Understanding and Dealing With Our Anger

by Stephen Reynolds


Why not just strive to never be angry again?  Such a goal is unrealistic and unproductive.  Anger is a normal part of human existence, although hopefully an infrequent one.  All anger is legitimate.  It does not serve us to feel guilty about being angry.  Guilt tends to lead to shame, and shame undermines self-esteem. 


We are better served by focusing on understanding our anger, and finding effective ways of working through it.  To reach this understanding, we need to determine both the object and the cause (source) of our anger.  Differentiating between the object and the source is critical.  Individuals often get confused between and/or combine the object and the source in their minds, paying a price in their emotions and in their relationships as a result.  If we can find the source of our anger, we can often heal old wounds.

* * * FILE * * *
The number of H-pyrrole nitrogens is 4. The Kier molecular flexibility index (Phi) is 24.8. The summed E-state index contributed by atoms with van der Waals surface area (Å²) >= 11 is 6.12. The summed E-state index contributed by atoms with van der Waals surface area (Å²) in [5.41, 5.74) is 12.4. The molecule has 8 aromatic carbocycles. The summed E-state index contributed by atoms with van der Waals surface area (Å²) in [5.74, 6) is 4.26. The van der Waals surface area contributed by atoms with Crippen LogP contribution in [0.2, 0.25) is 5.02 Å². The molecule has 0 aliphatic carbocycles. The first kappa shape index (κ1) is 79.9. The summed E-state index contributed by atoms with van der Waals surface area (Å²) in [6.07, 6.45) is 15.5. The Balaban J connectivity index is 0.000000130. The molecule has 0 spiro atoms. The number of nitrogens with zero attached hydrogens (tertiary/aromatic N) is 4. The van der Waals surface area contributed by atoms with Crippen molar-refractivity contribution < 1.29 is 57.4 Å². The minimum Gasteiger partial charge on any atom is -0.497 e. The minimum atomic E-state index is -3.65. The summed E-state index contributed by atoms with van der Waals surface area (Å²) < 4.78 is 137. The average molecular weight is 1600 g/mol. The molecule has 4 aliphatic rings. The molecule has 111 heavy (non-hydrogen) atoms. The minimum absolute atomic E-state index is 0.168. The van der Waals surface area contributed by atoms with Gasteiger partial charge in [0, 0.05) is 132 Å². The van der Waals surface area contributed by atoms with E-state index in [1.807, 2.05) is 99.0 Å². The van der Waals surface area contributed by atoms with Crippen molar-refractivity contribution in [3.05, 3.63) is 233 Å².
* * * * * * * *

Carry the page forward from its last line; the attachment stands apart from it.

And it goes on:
Anger is often tied to a situation where we believe another person or group is “wrong” in something they did or said.  [In the absence of any apparent involvement of others, it will likely be tied to an event we believe “shouldn’t” have happened.]  Whomever we accuse of being “wrong” [or the event that “shouldn’t” have happened] can be defined as the OBJECT of our anger.  The object of our anger is most often outside ourselves; it is someone or something “out there”.  To work through our anger, it is helpful to get clear and specific about the object of it.